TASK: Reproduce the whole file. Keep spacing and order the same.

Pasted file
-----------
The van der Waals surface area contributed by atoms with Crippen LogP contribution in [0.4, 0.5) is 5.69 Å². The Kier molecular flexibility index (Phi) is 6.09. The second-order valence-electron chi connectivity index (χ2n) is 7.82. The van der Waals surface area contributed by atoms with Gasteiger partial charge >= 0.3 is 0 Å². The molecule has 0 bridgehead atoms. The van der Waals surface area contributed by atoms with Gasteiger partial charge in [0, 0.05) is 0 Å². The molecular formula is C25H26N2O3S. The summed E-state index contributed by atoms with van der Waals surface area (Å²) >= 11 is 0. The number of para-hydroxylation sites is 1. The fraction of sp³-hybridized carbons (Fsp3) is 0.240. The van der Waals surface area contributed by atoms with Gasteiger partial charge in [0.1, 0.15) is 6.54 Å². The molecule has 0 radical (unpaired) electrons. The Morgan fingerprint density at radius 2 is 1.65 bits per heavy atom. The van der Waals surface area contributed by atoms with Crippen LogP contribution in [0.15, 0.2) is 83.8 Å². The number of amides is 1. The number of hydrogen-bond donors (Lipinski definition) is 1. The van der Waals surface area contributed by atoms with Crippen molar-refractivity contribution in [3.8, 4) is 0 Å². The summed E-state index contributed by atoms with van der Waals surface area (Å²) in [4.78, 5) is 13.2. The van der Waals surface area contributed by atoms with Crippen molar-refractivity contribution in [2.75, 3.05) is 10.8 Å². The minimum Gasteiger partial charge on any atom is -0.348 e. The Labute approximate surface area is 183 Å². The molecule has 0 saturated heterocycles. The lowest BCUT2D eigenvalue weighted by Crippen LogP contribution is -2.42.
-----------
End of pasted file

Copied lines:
The van der Waals surface area contributed by atoms with Crippen LogP contribution in [0.4, 0.5) is 5.69 Å². The Kier molecular flexibility index (Phi) is 6.09. The second-order valence-electron chi connectivity index (χ2n) is 7.82. The van der Waals surface area contributed by atoms with Gasteiger partial charge >= 0.3 is 0 Å². The molecule has 0 bridgehead atoms. The van der Waals surface area contributed by atoms with Gasteiger partial charge in [0, 0.05) is 0 Å². The molecular formula is C25H26N2O3S. The summed E-state index contributed by atoms with van der Waals surface area (Å²) >= 11 is 0. The number of para-hydroxylation sites is 1. The fraction of sp³-hybridized carbons (Fsp3) is 0.240. The van der Waals surface area contributed by atoms with Gasteiger partial charge in [0.1, 0.15) is 6.54 Å². The molecule has 0 radical (unpaired) electrons. The Morgan fingerprint density at radius 2 is 1.65 bits per heavy atom. The van der Waals surface area contributed by atoms with Crippen LogP contribution in [0.15, 0.2) is 83.8 Å². The number of amides is 1. The number of hydrogen-bond donors (Lipinski definition) is 1. The van der Waals surface area contributed by atoms with Crippen molar-refractivity contribution in [3.8, 4) is 0 Å². The summed E-state index contributed by atoms with van der Waals surface area (Å²) in [4.78, 5) is 13.2. The van der Waals surface area contributed by atoms with Crippen molar-refractivity contribution in [2.75, 3.05) is 10.8 Å². The minimum Gasteiger partial charge on any atom is -0.348 e. The Labute approximate surface area is 183 Å². The molecule has 0 saturated heterocycles. The lowest BCUT2D eigenvalue weighted by Crippen LogP contribution is -2.42.